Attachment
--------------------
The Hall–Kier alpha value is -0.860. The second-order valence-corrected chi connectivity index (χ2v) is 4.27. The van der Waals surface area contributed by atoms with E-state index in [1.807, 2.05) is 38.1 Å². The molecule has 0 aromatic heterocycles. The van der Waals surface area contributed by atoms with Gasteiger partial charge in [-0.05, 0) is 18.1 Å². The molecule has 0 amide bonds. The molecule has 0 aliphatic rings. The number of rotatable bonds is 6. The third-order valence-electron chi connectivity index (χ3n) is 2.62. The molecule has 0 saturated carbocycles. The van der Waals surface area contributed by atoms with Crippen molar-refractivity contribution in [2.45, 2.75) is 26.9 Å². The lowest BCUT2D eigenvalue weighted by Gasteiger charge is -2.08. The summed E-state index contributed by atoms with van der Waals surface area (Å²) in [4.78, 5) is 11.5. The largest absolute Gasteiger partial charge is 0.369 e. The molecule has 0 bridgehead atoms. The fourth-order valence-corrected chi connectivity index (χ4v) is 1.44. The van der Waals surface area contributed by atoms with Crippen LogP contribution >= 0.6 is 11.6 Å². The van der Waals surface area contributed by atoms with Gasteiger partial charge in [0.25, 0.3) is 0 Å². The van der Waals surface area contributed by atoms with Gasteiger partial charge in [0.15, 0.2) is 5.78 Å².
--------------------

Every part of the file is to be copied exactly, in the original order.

The Hall–Kier alpha value is -0.860. The second-order valence-corrected chi connectivity index (χ2v) is 4.27. The van der Waals surface area contributed by atoms with E-state index in [1.807, 2.05) is 38.1 Å². The molecule has 0 aromatic heterocycles. The van der Waals surface area contributed by atoms with Gasteiger partial charge in [-0.05, 0) is 18.1 Å². The molecule has 0 amide bonds. The molecule has 0 aliphatic rings. The number of rotatable bonds is 6. The third-order valence-electron chi connectivity index (χ3n) is 2.62. The molecule has 0 saturated carbocycles. The van der Waals surface area contributed by atoms with Crippen molar-refractivity contribution in [2.45, 2.75) is 26.9 Å². The lowest BCUT2D eigenvalue weighted by Gasteiger charge is -2.08. The summed E-state index contributed by atoms with van der Waals surface area (Å²) in [4.78, 5) is 11.5. The largest absolute Gasteiger partial charge is 0.369 e. The molecule has 0 bridgehead atoms. The fourth-order valence-corrected chi connectivity index (χ4v) is 1.44. The van der Waals surface area contributed by atoms with Crippen LogP contribution >= 0.6 is 11.6 Å². The van der Waals surface area contributed by atoms with Gasteiger partial charge in [0.25, 0.3) is 0 Å². The van der Waals surface area contributed by atoms with Gasteiger partial charge in [0.15, 0.2) is 5.78 Å².